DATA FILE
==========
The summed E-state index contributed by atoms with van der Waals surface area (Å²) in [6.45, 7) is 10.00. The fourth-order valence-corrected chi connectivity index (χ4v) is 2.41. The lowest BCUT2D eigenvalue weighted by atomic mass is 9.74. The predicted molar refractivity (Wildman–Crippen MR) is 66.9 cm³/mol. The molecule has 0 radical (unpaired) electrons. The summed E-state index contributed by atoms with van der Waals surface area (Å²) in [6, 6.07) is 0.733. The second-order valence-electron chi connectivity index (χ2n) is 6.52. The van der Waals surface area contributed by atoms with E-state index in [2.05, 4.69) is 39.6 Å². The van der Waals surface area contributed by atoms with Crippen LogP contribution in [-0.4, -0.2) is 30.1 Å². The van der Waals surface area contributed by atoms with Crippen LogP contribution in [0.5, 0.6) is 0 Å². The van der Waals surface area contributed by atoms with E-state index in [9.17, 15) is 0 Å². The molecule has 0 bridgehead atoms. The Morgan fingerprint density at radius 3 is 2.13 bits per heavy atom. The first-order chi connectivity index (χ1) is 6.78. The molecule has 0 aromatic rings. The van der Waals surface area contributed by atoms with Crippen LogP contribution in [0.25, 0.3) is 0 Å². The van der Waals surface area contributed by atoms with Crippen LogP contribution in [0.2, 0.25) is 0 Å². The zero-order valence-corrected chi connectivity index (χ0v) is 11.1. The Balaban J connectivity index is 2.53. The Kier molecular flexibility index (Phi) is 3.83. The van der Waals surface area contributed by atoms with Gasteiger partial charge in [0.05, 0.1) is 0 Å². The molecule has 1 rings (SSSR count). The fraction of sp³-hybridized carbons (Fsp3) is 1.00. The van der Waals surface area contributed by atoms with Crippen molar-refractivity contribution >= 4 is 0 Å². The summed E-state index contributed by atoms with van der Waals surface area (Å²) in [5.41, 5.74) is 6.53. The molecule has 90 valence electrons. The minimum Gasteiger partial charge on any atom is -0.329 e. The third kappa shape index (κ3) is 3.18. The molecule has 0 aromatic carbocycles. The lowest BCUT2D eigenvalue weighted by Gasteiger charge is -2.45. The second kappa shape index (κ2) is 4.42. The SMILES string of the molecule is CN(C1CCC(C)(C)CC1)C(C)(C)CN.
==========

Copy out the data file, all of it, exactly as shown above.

The summed E-state index contributed by atoms with van der Waals surface area (Å²) in [6.45, 7) is 10.00. The fourth-order valence-corrected chi connectivity index (χ4v) is 2.41. The lowest BCUT2D eigenvalue weighted by atomic mass is 9.74. The predicted molar refractivity (Wildman–Crippen MR) is 66.9 cm³/mol. The molecule has 0 radical (unpaired) electrons. The summed E-state index contributed by atoms with van der Waals surface area (Å²) in [6, 6.07) is 0.733. The second-order valence-electron chi connectivity index (χ2n) is 6.52. The van der Waals surface area contributed by atoms with E-state index in [2.05, 4.69) is 39.6 Å². The van der Waals surface area contributed by atoms with Crippen LogP contribution in [-0.4, -0.2) is 30.1 Å². The van der Waals surface area contributed by atoms with Crippen LogP contribution in [0.5, 0.6) is 0 Å². The van der Waals surface area contributed by atoms with E-state index in [9.17, 15) is 0 Å². The molecule has 0 bridgehead atoms. The Morgan fingerprint density at radius 3 is 2.13 bits per heavy atom. The first-order chi connectivity index (χ1) is 6.78. The molecule has 0 aromatic rings. The van der Waals surface area contributed by atoms with Crippen LogP contribution in [0.25, 0.3) is 0 Å². The van der Waals surface area contributed by atoms with Crippen LogP contribution in [0.2, 0.25) is 0 Å². The zero-order valence-corrected chi connectivity index (χ0v) is 11.1. The Balaban J connectivity index is 2.53. The Kier molecular flexibility index (Phi) is 3.83. The van der Waals surface area contributed by atoms with Gasteiger partial charge in [0.05, 0.1) is 0 Å². The molecule has 1 rings (SSSR count). The fraction of sp³-hybridized carbons (Fsp3) is 1.00. The van der Waals surface area contributed by atoms with Crippen molar-refractivity contribution >= 4 is 0 Å². The summed E-state index contributed by atoms with van der Waals surface area (Å²) in [5.41, 5.74) is 6.53. The molecule has 90 valence electrons. The minimum Gasteiger partial charge on any atom is -0.329 e. The third kappa shape index (κ3) is 3.18. The molecule has 0 aromatic carbocycles. The lowest BCUT2D eigenvalue weighted by Gasteiger charge is -2.45. The second kappa shape index (κ2) is 4.42. The SMILES string of the molecule is CN(C1CCC(C)(C)CC1)C(C)(C)CN.